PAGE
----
Charcoal Face Masks: Do They Work?

Viral videos show tar-black masks slowly being removed to reveal hundreds of visibly dislodged whiteheads and blackheads. But do they really work?

Like most beauty fans, I can’t resist trying it when I catch wind of a new skincare trend. From covering my face with unorthodox masks and peels to brushing with bamboo bristles, there really isn’t anything I won’t try at least once. Most recently, I’ve set my sights on those blackhead suction masks that are taking the internet by storm.

If you think you haven’t seen what I’m talking about, believe me, you have. The pore-clearing videos are simultaneously repulsive and addictive, with tar-black masks slowly peeling off to reveal hundreds of visibly dislodged whiteheads and blackheads. I’ve made it my mission to find out if these masks really work.

Thanks to Aubrey Almanza

The blackhead removal product I chose

The first step was to order the mask. After doing some research and comparing options, I chose the Pilaten Suction Black Mask, which has received over 1,000 reviews on Amazon and tons of YouTube product reviews. It arrived a few days later. I was eager to jump right into testing, but be warned: the box and tube labels are printed in Chinese only!

Pilaten’s website promises that the mask will unclog the pores; absorb dirt, remove blackheads, acne and other impurities; and treat the skin using natural extracts. (Don’t miss these reasons why you have acne.) The site also offers English instructions—jackpot.

Following the instructions, I washed my face with warm water and my favorite cleanser (La Roche-Posay Toleriane Hydrating Gentle Cleanser). After patting my face dry with a warmed clean towel, I applied a layer of the mask to my T-zone (forehead, nose, inner cheeks and chin). Although the mask is as black as night and as thick as tar, I was surprised to find that it didn’t really go opaque. In fact, the “required amount of gel” referred to in the instructions turned out to be three dense layers to completely cover my skin.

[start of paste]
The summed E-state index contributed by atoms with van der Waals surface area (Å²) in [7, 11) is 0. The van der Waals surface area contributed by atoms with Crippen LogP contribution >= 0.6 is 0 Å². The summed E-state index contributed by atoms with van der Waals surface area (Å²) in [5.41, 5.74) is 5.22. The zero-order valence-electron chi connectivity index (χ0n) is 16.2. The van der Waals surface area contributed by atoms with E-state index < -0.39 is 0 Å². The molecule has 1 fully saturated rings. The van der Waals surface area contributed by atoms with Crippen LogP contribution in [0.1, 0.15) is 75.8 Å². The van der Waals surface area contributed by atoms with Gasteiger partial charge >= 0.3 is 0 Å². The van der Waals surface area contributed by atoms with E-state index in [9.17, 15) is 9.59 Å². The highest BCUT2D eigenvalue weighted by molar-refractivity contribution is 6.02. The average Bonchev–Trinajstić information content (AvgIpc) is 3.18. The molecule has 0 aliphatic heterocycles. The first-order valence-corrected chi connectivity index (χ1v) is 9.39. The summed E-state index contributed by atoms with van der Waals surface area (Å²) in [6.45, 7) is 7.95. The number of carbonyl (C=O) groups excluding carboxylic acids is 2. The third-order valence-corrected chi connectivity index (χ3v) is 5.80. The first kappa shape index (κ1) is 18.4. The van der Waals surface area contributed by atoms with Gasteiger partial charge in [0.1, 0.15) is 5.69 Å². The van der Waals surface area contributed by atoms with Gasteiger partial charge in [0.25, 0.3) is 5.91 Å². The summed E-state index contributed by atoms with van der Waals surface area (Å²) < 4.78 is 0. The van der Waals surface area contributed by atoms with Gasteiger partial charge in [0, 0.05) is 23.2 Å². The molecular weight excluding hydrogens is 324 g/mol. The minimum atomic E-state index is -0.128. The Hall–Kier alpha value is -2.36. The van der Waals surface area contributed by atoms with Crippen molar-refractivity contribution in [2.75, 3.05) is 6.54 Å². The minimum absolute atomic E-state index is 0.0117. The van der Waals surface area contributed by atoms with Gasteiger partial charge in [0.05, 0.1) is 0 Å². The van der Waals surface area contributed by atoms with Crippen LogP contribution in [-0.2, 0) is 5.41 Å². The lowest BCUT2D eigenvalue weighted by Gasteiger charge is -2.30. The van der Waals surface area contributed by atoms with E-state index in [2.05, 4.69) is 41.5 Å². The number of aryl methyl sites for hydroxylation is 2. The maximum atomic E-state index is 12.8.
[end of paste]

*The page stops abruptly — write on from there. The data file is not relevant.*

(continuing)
The website recommends leaving the mask on for 15 to 20 minutes, but it was so thick that it ended up taking 35 minutes to completely dry and cure. Needless to say, you shouldn’t try this if you’re planning on leaving your home soon.

After a long wait, the mask was finally dry and it was time to peel it off and see the results. (drum roll please!) The website says to “gently and slowly peel off the Pilaten Black Mask from the bottom up”, so I did just that. But let me tell you, the process was anything but gentle.

nelen/shutterstock

How I applied the mask

The suction mask peeling off was so excruciating (especially on my cheeks) that I really couldn’t stop tears in my eyes. It was similar to how I imagine it would feel to remove dried superglue from your eyelids or maybe duct tape from your inner thighs. Call me dramatic, but I felt like I was being skinned alive (and turns out I’m not the only one).

‘Pain is beauty,’ I kept muttering to myself, ‘and this… can not all for nothing.” But alas, when I turned on the peeled off mask, expecting to see thousands of dislodged blackheads, I (wait for it) didn’t see any. Zero, zilch, nada – this so-called suction mask had absolutely nothing to see for all my efforts.

Convinced I must have done something wrong, I’ve repeated this grueling process twice more since then. And in problem areas where I know my pores need cleaning, the mask continues to give no results. I hate to tell you, but this supposedly purifying black suction mask didn’t live up to the hype at all.

My friends, save your money, save your time and save your skin a world of pain and avoid this trend. My advice is to stick with the tried and true. I had better results with Bioré Deep Cleansing Pore Strips, an acne product that actually works. Or try one of these 11 dermatologist-approved face masks for acne.

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